• Water quality management is concerned with the control of
pollution from human activity so that the water is not
degraded to the point it is no longer suitable for intended
• Water quality management is also the science of knowing
how much is too much for a particular water body.
• Water is typically referred to as polluted when it is impaired
by anthropogenic contaminants and either does not support
a human use, like serving as drinking water, or undergoes a
marked shift in its ability to support its constituent biotic
communities, such as fish.
WATER POLLUTION CATEGORIES
• Surface water
– Point source pollution: It refers to contaminants that enter a
waterway through a discrete conveyance, such as a pipe or
ditch. For example; discharges from a sewage treatment
plant, a factory, or a city storm drain (domestic sewages,
industrial wastes, municipal sewage).
– Non-point source pollution: It refers to diffuse contamination
that does not originate from a single discrete source. It has
multiple discharge points. For example; contaminated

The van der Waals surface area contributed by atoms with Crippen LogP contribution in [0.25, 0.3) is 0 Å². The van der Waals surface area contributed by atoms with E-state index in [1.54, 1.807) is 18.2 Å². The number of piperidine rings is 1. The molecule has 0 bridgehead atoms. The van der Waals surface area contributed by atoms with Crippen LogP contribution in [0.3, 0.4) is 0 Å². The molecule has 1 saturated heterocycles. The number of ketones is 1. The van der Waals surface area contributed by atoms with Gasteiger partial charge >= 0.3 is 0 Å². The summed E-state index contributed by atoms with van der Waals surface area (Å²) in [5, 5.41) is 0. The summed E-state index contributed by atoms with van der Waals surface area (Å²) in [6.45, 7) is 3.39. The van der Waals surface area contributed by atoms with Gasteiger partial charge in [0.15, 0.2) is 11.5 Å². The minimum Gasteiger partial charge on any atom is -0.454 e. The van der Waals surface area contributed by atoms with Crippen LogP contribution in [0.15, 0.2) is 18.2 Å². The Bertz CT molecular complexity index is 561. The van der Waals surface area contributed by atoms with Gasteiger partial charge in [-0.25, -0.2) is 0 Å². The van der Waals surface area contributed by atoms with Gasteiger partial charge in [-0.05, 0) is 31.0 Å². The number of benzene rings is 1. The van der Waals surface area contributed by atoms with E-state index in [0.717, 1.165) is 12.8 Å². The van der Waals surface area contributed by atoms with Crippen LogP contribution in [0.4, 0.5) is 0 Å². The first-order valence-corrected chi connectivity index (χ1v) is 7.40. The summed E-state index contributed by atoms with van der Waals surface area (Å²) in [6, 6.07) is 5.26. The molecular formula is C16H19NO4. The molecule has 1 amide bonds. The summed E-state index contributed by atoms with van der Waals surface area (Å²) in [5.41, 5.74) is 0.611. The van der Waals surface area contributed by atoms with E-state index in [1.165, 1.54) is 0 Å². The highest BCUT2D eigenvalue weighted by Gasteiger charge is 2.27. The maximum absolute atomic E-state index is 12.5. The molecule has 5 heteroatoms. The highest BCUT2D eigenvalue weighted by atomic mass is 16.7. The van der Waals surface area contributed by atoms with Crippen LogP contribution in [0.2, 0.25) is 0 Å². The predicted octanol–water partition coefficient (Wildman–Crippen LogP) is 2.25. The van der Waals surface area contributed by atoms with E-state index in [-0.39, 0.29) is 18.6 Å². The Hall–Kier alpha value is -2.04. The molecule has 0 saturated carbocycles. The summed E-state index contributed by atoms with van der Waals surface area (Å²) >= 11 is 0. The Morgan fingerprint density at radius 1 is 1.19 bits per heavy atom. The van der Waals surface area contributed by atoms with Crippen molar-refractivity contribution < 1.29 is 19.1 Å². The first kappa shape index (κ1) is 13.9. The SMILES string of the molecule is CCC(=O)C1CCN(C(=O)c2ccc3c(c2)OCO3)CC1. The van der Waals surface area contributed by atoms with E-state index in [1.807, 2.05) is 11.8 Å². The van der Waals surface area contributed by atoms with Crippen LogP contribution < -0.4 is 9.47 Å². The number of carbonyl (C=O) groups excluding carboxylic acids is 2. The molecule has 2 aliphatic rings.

stormwater washed off of parking lots, roads and highways
• Ground water
– Groundwater pollution is often caused by pesticide
contamination from the soil, this can infect our drinking water
and cause huge problems.
• Includes viruses, bacteria and protozoa excreted by
diseased persons or animals;
• When discharged into surface water they make the water
non-potable, i.e., unfit for drinking;
• If concentration of pathogens is sufficiently high water may
also be unsafe for swimming and fishing;
• Certain shellfish can be toxic because they concentrate
pathogenic organisms into their tissues making the toxicity
levels in the shellfish much greater than the levels in the
OXYGEN DEMANDING WASTES
• Anything that can be oxidized in the receiving water
with the consumption of dissolved molecular oxygen
is termed as oxygen demanding...